Warmer weather will cost Alaska hundreds of millions of dollars annually, report says
The village of Newtok, surrounded by the Ninglick River, is losing land to erosion at a rate of about 70 feet per year. Long-term plans to relocate the village to Nelson Island have been aided lately by the completion of an environmental impact statement and a fresh infusion of federal funds. (Courtesy photo)
University of Alaska economists believe the impacts of climate change could cost the state hundreds of millions of dollars per year in the coming decades.
The consequences of a warmer climate — from failing infrastructure to community relocation, increased wildfire frequency and shorter ice road seasons — are likely to be a net loss of $340 million to $700 million per year, according to a University of Alaska Anchorage Institute of Social and Economic Research report published this past November.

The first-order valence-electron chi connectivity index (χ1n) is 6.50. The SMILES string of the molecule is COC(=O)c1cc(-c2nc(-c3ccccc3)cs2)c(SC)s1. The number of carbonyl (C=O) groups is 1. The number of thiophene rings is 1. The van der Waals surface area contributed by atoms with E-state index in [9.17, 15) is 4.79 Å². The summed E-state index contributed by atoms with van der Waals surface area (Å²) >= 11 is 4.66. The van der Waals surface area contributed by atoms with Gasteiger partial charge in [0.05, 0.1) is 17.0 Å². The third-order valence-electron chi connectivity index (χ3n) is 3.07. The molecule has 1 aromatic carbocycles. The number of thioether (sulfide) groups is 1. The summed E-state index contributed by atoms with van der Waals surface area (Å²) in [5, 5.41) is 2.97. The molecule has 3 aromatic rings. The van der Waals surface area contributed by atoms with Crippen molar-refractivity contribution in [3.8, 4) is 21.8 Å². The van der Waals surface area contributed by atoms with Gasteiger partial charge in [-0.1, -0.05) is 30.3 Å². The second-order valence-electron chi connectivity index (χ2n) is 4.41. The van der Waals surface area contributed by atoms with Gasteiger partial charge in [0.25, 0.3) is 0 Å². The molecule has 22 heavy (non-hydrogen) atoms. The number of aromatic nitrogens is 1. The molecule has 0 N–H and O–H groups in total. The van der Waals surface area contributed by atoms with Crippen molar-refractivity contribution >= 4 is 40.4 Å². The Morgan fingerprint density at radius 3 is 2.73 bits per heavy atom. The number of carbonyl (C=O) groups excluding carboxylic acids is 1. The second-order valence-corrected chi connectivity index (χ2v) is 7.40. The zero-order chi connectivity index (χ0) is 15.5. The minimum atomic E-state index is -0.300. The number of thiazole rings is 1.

That report, Economic Effects of Climate Change in Alaska, focuses on the net costs of five widely reported effects over the next 30 to 50 years, a timeframe used for long range economic and infrastructure plans. Those costs would equal 0.6 to 1.3 percent of the state’s $51 billion GDP, but they would not be distributed evenly, “as rural communities face large projected costs while more southerly urban residents experience net gain,” the report states.
The projections are based Alaska’s annual average temperatures rising 1 to 2 degrees Celsius by 2050, as the U.S. National Climate Assessment published last year by the U.S. Global Research Program forecasts, with warming by up to 3 degrees Celsius statewide by the end of the century.
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